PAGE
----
New Gene Therapy for Severe Hearing Loss

A new study is due to be piloted to assess the safety and tolerability of gene therapy with those who have severe hearing loss. Pioneers, the company who have created the idea behind the clinical study for Novartis AG, a global healthcare leader who are leading the study, are hoping that this will provide for new evidence in support of the ability to reverse hearing loss.

This gene therapy has already been tested on an American participant, who had suffered hearing loss as a child due to meningitis. He was the first person to partake in this study and had the operation to insert the gene therapy drug into his inner ear in October 2014. The results of this will not be fully visible until his ears have healed completely and further tests have been carried out.

The process involved in the clinical trial entails inserting a drug into the inner ear, a combination of a virus and a gene, which causes the inner ear cells to regenerate. The virus aspect of the drug is a virus, like a common cold, but the infectious aspect of it is removed. The gene used CGF166, has been found to help existing cells in the inner ear to become new functional cells which have improved hearing. The combination of both the virus and the gene are hoped to trigger the regrowth of inner ear cells which have been damaged as a result of noise-induced hearing loss, medications or some other cause or disease.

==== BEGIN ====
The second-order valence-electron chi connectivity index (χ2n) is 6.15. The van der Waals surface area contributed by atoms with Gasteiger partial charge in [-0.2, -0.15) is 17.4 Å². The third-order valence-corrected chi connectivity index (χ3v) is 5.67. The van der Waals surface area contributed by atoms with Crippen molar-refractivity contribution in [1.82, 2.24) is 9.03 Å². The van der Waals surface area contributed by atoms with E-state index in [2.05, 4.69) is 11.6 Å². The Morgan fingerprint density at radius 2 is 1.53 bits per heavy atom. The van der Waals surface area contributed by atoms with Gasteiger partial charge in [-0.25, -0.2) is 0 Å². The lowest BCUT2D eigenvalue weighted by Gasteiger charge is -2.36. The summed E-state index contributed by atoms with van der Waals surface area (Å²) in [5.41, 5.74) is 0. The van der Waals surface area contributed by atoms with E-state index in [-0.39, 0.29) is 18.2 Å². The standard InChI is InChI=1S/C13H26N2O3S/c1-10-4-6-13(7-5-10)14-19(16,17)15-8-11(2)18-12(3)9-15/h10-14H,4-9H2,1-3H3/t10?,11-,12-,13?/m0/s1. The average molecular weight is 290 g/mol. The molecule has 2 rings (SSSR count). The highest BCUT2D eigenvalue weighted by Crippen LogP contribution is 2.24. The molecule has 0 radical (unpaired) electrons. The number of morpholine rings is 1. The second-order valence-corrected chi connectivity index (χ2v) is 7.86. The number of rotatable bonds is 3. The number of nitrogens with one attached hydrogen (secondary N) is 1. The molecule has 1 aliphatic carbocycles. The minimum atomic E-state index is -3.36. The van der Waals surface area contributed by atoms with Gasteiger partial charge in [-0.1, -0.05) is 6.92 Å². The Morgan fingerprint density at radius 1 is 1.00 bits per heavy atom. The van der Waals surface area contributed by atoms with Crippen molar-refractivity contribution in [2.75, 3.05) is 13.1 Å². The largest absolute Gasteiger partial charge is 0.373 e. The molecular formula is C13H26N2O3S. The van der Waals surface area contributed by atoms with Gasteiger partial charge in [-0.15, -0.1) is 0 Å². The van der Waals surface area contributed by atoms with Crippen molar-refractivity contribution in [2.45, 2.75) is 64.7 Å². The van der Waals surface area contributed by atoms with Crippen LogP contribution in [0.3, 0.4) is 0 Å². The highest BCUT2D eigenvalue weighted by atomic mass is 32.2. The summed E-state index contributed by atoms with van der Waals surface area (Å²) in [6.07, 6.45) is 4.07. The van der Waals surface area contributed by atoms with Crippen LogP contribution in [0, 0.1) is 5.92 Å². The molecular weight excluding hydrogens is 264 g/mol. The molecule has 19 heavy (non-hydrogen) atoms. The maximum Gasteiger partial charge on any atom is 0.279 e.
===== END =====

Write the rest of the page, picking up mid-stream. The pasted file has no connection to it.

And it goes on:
Dr Staecker, a leading clinician, who has been looking into gene therapy in mice for over 15 years, has explained how the initial study will evaluate the safety of the process and whether it imposes any further risks to a person’s hearing. In the initial study, only one ear will be treated. It is said that it should be known within a few months whether this therapy is in fact restoring hearing in those suffering with noise-induced hearing loss and other related losses. The results however, will not be made public for at least another year.

Participants for the full study will have to visit the clinic for the trial 13 times over a period of 7 months. They will be initially screened to assess their auditory and vestibular function to see whether they qualify. Those who qualify will then have an operation to inject the drug into the inner ear. The participants will be followed up in clinic for 169 days after surgery to assess the findings. Dr Staecker has explained that if the results of this study prove positive they could, in time, reduce the number of people needing hearing aids and cochlear implants to assist with their hearing loss. This could mean that greater remedies are available to noise-induced hearing loss sufferers in dealing with the condition.

Noise Induced Hearing loss is most commonly caused by harmful exposure to noise through working in heavy industry for a significant period of time. This is as a result of hearing protection not being provided or enforced by employers and leads to daily exposure to excessive levels of noise. Some of the types of work which can cause this are engineering, steelworks and manufacturing. As this develops as a result of unsafe working conditions, it means that a person is entitled to seek compensation for their loss.

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